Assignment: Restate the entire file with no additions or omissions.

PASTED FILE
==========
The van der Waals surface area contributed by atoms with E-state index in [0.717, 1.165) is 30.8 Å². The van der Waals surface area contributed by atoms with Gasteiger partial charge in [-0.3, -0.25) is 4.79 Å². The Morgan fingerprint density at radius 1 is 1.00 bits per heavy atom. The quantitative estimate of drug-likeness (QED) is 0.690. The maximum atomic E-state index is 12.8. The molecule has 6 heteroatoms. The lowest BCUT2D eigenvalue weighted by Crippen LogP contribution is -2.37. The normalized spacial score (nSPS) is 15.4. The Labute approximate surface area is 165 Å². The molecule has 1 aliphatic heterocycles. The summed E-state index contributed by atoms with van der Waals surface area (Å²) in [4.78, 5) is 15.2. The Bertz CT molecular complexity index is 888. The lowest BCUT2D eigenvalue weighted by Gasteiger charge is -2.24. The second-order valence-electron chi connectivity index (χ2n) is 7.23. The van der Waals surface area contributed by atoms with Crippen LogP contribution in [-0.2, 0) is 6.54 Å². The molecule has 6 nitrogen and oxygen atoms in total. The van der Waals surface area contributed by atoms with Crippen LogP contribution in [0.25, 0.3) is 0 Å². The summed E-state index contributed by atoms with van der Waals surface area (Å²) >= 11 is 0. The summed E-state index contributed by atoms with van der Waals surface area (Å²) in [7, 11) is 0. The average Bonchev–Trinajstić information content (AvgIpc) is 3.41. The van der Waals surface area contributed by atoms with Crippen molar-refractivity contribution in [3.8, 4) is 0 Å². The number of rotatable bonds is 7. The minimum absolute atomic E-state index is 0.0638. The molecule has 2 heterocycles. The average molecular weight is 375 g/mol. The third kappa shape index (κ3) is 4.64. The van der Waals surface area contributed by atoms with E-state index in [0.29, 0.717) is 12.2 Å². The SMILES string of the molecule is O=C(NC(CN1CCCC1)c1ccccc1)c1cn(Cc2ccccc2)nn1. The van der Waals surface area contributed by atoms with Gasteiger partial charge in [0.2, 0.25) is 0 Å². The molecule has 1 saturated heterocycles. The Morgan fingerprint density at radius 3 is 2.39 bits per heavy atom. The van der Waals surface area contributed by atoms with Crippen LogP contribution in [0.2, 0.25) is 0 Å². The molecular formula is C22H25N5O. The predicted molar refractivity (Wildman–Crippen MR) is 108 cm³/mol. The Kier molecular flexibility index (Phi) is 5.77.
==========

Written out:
The van der Waals surface area contributed by atoms with E-state index in [0.717, 1.165) is 30.8 Å². The van der Waals surface area contributed by atoms with Gasteiger partial charge in [-0.3, -0.25) is 4.79 Å². The Morgan fingerprint density at radius 1 is 1.00 bits per heavy atom. The quantitative estimate of drug-likeness (QED) is 0.690. The maximum atomic E-state index is 12.8. The molecule has 6 heteroatoms. The lowest BCUT2D eigenvalue weighted by Crippen LogP contribution is -2.37. The normalized spacial score (nSPS) is 15.4. The Labute approximate surface area is 165 Å². The molecule has 1 aliphatic heterocycles. The summed E-state index contributed by atoms with van der Waals surface area (Å²) in [4.78, 5) is 15.2. The Bertz CT molecular complexity index is 888. The lowest BCUT2D eigenvalue weighted by Gasteiger charge is -2.24. The second-order valence-electron chi connectivity index (χ2n) is 7.23. The van der Waals surface area contributed by atoms with Crippen LogP contribution in [-0.2, 0) is 6.54 Å². The molecule has 6 nitrogen and oxygen atoms in total. The van der Waals surface area contributed by atoms with Crippen LogP contribution in [0.25, 0.3) is 0 Å². The summed E-state index contributed by atoms with van der Waals surface area (Å²) >= 11 is 0. The summed E-state index contributed by atoms with van der Waals surface area (Å²) in [7, 11) is 0. The average Bonchev–Trinajstić information content (AvgIpc) is 3.41. The van der Waals surface area contributed by atoms with Crippen molar-refractivity contribution in [3.8, 4) is 0 Å². The number of rotatable bonds is 7. The minimum absolute atomic E-state index is 0.0638. The molecule has 2 heterocycles. The average molecular weight is 375 g/mol. The third kappa shape index (κ3) is 4.64. The van der Waals surface area contributed by atoms with E-state index in [0.29, 0.717) is 12.2 Å². The SMILES string of the molecule is O=C(NC(CN1CCCC1)c1ccccc1)c1cn(Cc2ccccc2)nn1. The van der Waals surface area contributed by atoms with Gasteiger partial charge in [0.2, 0.25) is 0 Å². The molecule has 1 saturated heterocycles. The Morgan fingerprint density at radius 3 is 2.39 bits per heavy atom. The van der Waals surface area contributed by atoms with Crippen LogP contribution in [0.2, 0.25) is 0 Å². The molecular formula is C22H25N5O. The predicted molar refractivity (Wildman–Crippen MR) is 108 cm³/mol. The Kier molecular flexibility index (Phi) is 5.77.